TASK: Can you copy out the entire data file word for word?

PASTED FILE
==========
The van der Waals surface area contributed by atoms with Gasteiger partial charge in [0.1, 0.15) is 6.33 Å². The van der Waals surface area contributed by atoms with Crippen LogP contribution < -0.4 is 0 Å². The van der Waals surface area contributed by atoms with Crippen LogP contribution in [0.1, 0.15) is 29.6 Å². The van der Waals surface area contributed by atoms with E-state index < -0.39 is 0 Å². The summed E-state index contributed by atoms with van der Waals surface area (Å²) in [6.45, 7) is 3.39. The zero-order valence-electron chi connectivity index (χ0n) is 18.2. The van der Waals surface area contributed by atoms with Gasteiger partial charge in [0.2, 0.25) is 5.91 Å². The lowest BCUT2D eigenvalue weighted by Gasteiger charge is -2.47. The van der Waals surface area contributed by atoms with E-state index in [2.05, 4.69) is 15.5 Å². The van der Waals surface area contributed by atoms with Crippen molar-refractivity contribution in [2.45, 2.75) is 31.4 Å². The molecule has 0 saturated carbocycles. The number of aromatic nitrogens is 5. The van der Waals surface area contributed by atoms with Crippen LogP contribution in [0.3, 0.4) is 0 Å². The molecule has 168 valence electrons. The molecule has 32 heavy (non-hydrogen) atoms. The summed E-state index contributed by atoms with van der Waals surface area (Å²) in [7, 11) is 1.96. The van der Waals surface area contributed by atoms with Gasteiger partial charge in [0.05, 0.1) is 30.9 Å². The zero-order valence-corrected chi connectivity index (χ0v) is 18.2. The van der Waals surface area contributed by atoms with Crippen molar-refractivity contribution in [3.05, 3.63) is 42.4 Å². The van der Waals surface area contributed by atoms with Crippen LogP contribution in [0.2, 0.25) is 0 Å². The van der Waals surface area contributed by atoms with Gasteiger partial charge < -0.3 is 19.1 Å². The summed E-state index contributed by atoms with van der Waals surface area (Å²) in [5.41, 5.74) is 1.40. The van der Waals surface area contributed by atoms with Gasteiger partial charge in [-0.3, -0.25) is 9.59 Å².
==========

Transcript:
The van der Waals surface area contributed by atoms with Gasteiger partial charge in [0.1, 0.15) is 6.33 Å². The van der Waals surface area contributed by atoms with Crippen LogP contribution < -0.4 is 0 Å². The van der Waals surface area contributed by atoms with Crippen LogP contribution in [0.1, 0.15) is 29.6 Å². The van der Waals surface area contributed by atoms with E-state index < -0.39 is 0 Å². The summed E-state index contributed by atoms with van der Waals surface area (Å²) in [6.45, 7) is 3.39. The zero-order valence-electron chi connectivity index (χ0n) is 18.2. The van der Waals surface area contributed by atoms with Gasteiger partial charge in [0.2, 0.25) is 5.91 Å². The lowest BCUT2D eigenvalue weighted by Gasteiger charge is -2.47. The van der Waals surface area contributed by atoms with E-state index in [2.05, 4.69) is 15.5 Å². The van der Waals surface area contributed by atoms with Crippen molar-refractivity contribution in [2.45, 2.75) is 31.4 Å². The molecule has 0 saturated carbocycles. The number of aromatic nitrogens is 5. The van der Waals surface area contributed by atoms with Crippen LogP contribution in [0.3, 0.4) is 0 Å². The molecule has 168 valence electrons. The molecule has 32 heavy (non-hydrogen) atoms. The summed E-state index contributed by atoms with van der Waals surface area (Å²) in [7, 11) is 1.96. The van der Waals surface area contributed by atoms with Gasteiger partial charge in [0.05, 0.1) is 30.9 Å². The zero-order valence-corrected chi connectivity index (χ0v) is 18.2. The van der Waals surface area contributed by atoms with Crippen molar-refractivity contribution in [3.05, 3.63) is 42.4 Å². The van der Waals surface area contributed by atoms with Crippen LogP contribution in [0.2, 0.25) is 0 Å². The van der Waals surface area contributed by atoms with Gasteiger partial charge < -0.3 is 19.1 Å². The summed E-state index contributed by atoms with van der Waals surface area (Å²) in [5.41, 5.74) is 1.40. The van der Waals surface area contributed by atoms with Gasteiger partial charge in [-0.3, -0.25) is 9.59 Å².